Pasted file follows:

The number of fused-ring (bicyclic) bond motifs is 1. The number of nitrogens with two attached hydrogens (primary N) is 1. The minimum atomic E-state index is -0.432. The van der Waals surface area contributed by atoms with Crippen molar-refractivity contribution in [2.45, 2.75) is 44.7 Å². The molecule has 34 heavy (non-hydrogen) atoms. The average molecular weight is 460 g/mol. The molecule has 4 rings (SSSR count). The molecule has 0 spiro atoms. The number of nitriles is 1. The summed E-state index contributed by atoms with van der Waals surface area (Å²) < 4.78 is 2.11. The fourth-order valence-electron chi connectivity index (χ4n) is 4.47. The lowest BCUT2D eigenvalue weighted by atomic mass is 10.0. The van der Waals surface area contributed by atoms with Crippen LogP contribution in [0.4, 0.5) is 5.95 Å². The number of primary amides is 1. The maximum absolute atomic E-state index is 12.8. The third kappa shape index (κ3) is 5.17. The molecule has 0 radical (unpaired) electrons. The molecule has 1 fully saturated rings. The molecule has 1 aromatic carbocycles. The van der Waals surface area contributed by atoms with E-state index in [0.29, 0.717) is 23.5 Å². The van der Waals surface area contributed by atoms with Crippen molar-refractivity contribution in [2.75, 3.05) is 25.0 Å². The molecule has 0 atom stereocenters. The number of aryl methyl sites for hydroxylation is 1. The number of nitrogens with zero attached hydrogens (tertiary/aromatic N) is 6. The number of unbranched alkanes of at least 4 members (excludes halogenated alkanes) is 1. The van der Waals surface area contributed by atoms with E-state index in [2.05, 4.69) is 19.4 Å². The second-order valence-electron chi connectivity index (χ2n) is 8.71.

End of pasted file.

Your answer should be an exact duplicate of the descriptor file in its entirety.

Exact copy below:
The number of fused-ring (bicyclic) bond motifs is 1. The number of nitrogens with two attached hydrogens (primary N) is 1. The minimum atomic E-state index is -0.432. The van der Waals surface area contributed by atoms with Crippen molar-refractivity contribution in [2.45, 2.75) is 44.7 Å². The molecule has 34 heavy (non-hydrogen) atoms. The average molecular weight is 460 g/mol. The molecule has 4 rings (SSSR count). The molecule has 0 spiro atoms. The number of nitriles is 1. The summed E-state index contributed by atoms with van der Waals surface area (Å²) < 4.78 is 2.11. The fourth-order valence-electron chi connectivity index (χ4n) is 4.47. The lowest BCUT2D eigenvalue weighted by atomic mass is 10.0. The van der Waals surface area contributed by atoms with Crippen LogP contribution in [0.4, 0.5) is 5.95 Å². The number of primary amides is 1. The maximum absolute atomic E-state index is 12.8. The third kappa shape index (κ3) is 5.17. The molecule has 0 radical (unpaired) electrons. The molecule has 1 fully saturated rings. The molecule has 1 aromatic carbocycles. The van der Waals surface area contributed by atoms with E-state index in [0.29, 0.717) is 23.5 Å². The van der Waals surface area contributed by atoms with Crippen molar-refractivity contribution in [2.75, 3.05) is 25.0 Å². The molecule has 0 atom stereocenters. The number of aryl methyl sites for hydroxylation is 1. The number of nitrogens with zero attached hydrogens (tertiary/aromatic N) is 6. The number of unbranched alkanes of at least 4 members (excludes halogenated alkanes) is 1. The van der Waals surface area contributed by atoms with E-state index in [2.05, 4.69) is 19.4 Å². The second-order valence-electron chi connectivity index (χ2n) is 8.71.